Which NFL player, coach, or owner would be the most likely to follow the ways of the Sith, if they were transplanted to the Star Wars universe? Who would be the most likely to become a Jedi master?

The Sith is an easy call – Bill Belichick. Stealing signals in the Super
Bowl? Total Sith move. The guy is always looking for every advantage; he’s
cunning and crafty and amoral. That may sound like an insult, but I’d love
to have him coaching the Chargers.

Jedi Master is tougher. Maybe Peyton Manning. The guy always seems calm,
cool and collected. He follows the Jedi mantra of “there is no emotion,
only peace”. But he’s still an incredible player – when he’s on the field
the Colts are a contender. When he’s not… well, we saw what happend this
year. Obviously he must be using the Force to get it done, right?

Is Tim Tebow the real-life Sith’ari

Ah, Tebow. I like unconventional players, so I enjoy the success he’s had
on the field. I don’t like him off the field, however. Anyone who wants to
press their religious beliefs on others scares me. He says all the right
things, and I think he’s sincere in his beliefs, but I don’t subscribe to
his way of thinking, and I don’t want others to be lured in, either.

But does this make him the Chosen One who will bring balance to the Force?
I’m going to say no. I think Tebow is a player with unusual talents
benefitting from a great defense and the conservative mentality of
opposing NFL coaches. They don’t like things that fall outside their
traditional view, so they don’t know how to deal with Tebow. Give them a
chance to study game film and develop a plan in the offseason and you
might see Tebow’s effectiveness drop next year.

Was it weirder to be an American football fan living in Edmonton, Alberta, or to be a Star Wars/science fiction fan living in Austin, Texas?

Neither one was weird, actually. We get all the American TV feeds up in
Canada, so you can’t help but be innundated with US culture, and the NFL
is a huge part of US culture. There were plenty of NFL fans up there.

And Austin, despite being in Texas, is a very nerd-friendly city. Because
of the University, it’s a very young city. There’s a huge tech industry
here. Austin takes pride in being alternative – the official city motto is
“Keep Austin Weird”. So between the hippies and geeks and nerds, I never
feel like I’m out of place.

On your website, you write that you love to tell stories, whether they’re novels, video games, or screenplays. Can you think of any stories centered around the NFL that particularly intrigue you?

As I mentioned before, the great thing about sport is how unpredictable it
is. When you try to take that element and make it into a story, the author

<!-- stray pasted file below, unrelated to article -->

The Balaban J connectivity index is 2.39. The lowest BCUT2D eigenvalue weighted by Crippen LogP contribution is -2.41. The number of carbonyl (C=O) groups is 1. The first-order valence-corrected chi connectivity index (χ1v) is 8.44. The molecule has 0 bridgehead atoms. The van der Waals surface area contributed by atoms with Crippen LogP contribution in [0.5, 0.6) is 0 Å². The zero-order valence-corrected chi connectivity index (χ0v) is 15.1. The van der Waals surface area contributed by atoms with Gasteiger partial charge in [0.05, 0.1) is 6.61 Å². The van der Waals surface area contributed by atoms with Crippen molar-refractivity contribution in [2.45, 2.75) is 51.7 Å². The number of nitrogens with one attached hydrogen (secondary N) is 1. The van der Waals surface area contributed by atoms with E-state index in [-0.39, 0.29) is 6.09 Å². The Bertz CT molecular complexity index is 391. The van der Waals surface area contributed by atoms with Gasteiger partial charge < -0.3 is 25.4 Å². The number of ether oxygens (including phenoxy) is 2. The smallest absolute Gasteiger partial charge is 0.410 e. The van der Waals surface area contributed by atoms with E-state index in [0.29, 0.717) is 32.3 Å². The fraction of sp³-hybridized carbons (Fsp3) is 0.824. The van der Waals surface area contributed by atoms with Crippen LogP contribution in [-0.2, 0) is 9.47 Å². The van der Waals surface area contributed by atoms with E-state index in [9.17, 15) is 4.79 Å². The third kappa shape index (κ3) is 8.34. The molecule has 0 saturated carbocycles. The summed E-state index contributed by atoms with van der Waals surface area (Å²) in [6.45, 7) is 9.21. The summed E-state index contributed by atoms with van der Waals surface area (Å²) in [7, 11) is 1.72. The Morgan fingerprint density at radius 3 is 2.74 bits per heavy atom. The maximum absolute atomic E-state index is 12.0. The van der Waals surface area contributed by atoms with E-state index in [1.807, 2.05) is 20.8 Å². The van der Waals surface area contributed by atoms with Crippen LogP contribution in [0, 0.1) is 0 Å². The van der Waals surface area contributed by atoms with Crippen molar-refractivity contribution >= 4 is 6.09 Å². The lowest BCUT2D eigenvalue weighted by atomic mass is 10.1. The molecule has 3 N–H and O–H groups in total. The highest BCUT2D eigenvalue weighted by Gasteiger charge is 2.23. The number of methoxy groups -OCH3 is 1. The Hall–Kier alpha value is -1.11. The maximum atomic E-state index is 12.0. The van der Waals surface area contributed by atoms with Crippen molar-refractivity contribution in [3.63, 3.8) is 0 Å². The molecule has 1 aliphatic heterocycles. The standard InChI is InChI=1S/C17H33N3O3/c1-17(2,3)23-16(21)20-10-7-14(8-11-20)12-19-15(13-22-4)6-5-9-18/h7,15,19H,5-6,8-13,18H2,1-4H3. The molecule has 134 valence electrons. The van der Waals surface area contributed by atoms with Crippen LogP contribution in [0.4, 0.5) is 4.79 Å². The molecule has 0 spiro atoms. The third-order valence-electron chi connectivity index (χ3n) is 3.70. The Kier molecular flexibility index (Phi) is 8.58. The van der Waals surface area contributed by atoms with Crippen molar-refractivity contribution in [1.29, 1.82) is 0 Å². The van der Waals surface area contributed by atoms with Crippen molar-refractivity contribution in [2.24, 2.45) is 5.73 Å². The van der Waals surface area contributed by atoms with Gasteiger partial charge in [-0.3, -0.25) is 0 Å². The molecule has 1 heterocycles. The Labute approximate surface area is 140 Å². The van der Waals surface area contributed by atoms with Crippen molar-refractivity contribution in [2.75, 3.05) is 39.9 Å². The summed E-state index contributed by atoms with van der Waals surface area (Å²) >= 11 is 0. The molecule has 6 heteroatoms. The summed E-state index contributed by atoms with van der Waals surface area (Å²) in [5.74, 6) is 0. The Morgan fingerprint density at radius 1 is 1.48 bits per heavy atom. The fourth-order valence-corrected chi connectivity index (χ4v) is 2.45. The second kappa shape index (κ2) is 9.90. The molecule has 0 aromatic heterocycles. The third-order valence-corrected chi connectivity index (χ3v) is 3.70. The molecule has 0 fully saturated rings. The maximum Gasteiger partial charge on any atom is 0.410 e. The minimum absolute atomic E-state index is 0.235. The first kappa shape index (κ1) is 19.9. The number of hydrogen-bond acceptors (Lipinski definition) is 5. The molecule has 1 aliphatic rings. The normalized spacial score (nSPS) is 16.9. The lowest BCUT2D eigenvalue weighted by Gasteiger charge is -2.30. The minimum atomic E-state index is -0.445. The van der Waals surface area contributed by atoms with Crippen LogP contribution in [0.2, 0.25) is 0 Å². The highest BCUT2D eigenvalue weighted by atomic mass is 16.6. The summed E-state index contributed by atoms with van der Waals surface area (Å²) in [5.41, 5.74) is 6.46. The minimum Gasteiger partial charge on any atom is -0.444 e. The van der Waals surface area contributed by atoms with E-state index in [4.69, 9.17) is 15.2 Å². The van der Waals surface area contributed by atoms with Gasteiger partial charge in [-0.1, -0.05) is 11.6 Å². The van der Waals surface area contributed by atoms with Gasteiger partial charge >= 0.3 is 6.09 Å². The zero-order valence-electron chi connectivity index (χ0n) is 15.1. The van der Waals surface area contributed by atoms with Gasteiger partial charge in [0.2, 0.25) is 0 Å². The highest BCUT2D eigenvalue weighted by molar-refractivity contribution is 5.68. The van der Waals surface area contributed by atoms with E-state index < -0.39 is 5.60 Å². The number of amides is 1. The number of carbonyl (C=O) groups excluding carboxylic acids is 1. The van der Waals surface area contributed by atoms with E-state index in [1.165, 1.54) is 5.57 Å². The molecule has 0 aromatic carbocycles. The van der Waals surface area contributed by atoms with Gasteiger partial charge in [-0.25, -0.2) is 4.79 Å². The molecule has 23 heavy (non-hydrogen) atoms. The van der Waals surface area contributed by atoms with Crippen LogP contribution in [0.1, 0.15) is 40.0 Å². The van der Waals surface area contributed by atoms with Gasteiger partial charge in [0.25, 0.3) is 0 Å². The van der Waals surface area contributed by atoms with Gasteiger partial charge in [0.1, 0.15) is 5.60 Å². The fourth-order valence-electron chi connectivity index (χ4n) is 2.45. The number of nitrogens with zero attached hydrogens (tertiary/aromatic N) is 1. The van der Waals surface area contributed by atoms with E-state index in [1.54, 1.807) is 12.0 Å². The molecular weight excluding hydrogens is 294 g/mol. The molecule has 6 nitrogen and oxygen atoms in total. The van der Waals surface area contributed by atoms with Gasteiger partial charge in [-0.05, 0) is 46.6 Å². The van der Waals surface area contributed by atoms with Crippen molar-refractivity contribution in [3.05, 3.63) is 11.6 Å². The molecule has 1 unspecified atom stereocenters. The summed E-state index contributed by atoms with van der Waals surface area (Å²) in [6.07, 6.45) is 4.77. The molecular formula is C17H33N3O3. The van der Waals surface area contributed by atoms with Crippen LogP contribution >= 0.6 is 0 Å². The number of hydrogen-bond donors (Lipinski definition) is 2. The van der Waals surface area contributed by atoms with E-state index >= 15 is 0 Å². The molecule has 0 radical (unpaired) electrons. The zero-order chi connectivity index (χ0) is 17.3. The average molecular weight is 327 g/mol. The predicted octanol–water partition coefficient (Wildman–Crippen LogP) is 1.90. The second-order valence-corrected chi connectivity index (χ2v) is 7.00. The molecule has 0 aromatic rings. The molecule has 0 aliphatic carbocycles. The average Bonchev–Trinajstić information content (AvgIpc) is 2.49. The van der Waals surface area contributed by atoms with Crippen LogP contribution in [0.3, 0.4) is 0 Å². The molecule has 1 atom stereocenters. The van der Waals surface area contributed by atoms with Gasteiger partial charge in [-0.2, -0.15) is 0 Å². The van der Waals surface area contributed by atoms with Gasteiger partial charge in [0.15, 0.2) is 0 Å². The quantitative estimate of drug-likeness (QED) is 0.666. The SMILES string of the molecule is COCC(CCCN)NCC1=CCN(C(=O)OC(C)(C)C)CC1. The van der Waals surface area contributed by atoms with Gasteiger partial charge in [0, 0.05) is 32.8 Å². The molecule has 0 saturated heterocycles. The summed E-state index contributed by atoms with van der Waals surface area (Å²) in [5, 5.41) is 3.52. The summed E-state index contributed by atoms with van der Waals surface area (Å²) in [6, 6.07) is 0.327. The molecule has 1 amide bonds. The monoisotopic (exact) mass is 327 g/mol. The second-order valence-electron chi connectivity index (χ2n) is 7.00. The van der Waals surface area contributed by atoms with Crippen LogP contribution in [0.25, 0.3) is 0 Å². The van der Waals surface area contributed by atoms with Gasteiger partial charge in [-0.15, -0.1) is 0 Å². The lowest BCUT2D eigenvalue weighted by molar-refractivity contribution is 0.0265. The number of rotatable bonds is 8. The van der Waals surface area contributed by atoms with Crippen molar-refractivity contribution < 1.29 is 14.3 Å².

imposes order and purpose on the chaos and random. Most sports movies
aren’t very entertaining for me: they’re always by-the-numbers and very
cliche. They also don’t capture the subtle nuances of sports that I would
find interesting, they go for broad strokes to appeal to a mass audience.
Because of that, I don’t really see a lot of potential in the NFL story
lines for the type of stories I want to tell.

Oddly, though, baseball has some interesting films. I loved Bull Durham
and Money Ball far more than any football film I’ve ever seen. (Though the
original “The Longest Yard” wasn’t half bad.)

I love the story of the creation of the character HK-47, named after a competitive billiards team you were once a part of. The NFL is packed full of interesting and strange names. What players have the most potential to be turned into a character in one of your works in the future?

Well, I can’t take credit for this, but my friend Brad Prince – a coworker
at BioWare – used to call some of his video game characters “Ebenezer
Ekuban”. He said it was the perfect name for an evil wizard. I was also a
fan of Alge Crumpler’s name – it sounds like some kind of monster crawling
up from the depths of a mystical swamp. (Ah – look out! It’s the Alge
Crumpler!)

Is it okay if I write that you’re a fan of Sage Francis, the subject of the first interview in the series? How did you get into underground hip-hop? Do you prefer to write with music on, or do you need silence?

To be honest, the only song of his I’m familiar with is The Best of Times.
I heard it on one of the radio stations here in Austin and was blown away,
so I scooped it off i-tunes. I’m normally not into hip-hop at all. But you
can mention that I’m a fan of the song.

My musical tastes lean more to what I call “mainstream alternative” – Foo
Fighters, Green Day. But I often have single songs from artists on my
ipod. I love i-tunes because I can grab a good song without having to get
an entire album from an artist I might not enjoy. Case in point – Rolling
in the Deep from Adele. I love the song, but the rest of the album puts me
to sleep.

When I write, I don’t have any music playing. I like to write at night,
when it’s dark out, in a room with dim lighting so I can imagine the
outside world falling away. It helps me get lost in the world I’m
creating.

Check out Drew’s website at drewkarpyshyn.com, it’s worth a read, and the news section makes it worth more than one.

About The Warren Peace NFL Report

Warren is Redskins fan living in Bronco country. He’s co-founder of the Team Tomorrow ski and snowboard team, and a guy at the bar last Sunday told him, “you know a lot about football for a weirdo.” His favorite conversation about football happened sitting inside a giant volcano at Colorado's regional Burning Man high on LSD.
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2 Responses to A Word with New York Times Best Selling Author and NFL Fan Drew Karpyshyn

  1. Pingback: Taking a Knee with 303: Drew Karpyshyn | The Warren Peace NFL Report

  2. Pingback: Taking a Knee with 303: Aaron Schatz | The Warren Peace NFL Report